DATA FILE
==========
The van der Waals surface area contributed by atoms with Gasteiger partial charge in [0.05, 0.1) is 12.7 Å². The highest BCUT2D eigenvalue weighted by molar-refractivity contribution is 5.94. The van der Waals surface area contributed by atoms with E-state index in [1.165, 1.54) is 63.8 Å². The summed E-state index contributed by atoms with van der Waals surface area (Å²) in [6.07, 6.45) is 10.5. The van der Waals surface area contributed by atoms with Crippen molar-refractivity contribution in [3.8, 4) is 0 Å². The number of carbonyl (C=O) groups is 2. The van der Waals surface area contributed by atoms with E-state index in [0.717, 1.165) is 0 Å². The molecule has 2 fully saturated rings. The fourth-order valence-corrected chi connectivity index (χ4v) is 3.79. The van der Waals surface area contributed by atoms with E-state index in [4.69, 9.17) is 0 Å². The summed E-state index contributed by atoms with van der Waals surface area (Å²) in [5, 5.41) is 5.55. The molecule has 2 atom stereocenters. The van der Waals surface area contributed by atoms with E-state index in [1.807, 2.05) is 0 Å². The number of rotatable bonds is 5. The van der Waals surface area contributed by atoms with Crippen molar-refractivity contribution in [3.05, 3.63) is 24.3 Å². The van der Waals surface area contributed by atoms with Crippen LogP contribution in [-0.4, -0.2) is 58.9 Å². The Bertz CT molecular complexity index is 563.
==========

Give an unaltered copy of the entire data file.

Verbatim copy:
The van der Waals surface area contributed by atoms with Gasteiger partial charge in [0.05, 0.1) is 12.7 Å². The highest BCUT2D eigenvalue weighted by molar-refractivity contribution is 5.94. The van der Waals surface area contributed by atoms with E-state index in [1.165, 1.54) is 63.8 Å². The summed E-state index contributed by atoms with van der Waals surface area (Å²) in [6.07, 6.45) is 10.5. The van der Waals surface area contributed by atoms with Crippen molar-refractivity contribution in [3.8, 4) is 0 Å². The number of carbonyl (C=O) groups is 2. The van der Waals surface area contributed by atoms with E-state index in [0.717, 1.165) is 0 Å². The molecule has 2 fully saturated rings. The fourth-order valence-corrected chi connectivity index (χ4v) is 3.79. The van der Waals surface area contributed by atoms with E-state index in [4.69, 9.17) is 0 Å². The summed E-state index contributed by atoms with van der Waals surface area (Å²) in [5, 5.41) is 5.55. The molecule has 2 atom stereocenters. The van der Waals surface area contributed by atoms with E-state index in [1.807, 2.05) is 0 Å². The number of rotatable bonds is 5. The van der Waals surface area contributed by atoms with Crippen molar-refractivity contribution in [3.05, 3.63) is 24.3 Å². The van der Waals surface area contributed by atoms with Crippen LogP contribution in [-0.4, -0.2) is 58.9 Å². The Bertz CT molecular complexity index is 563.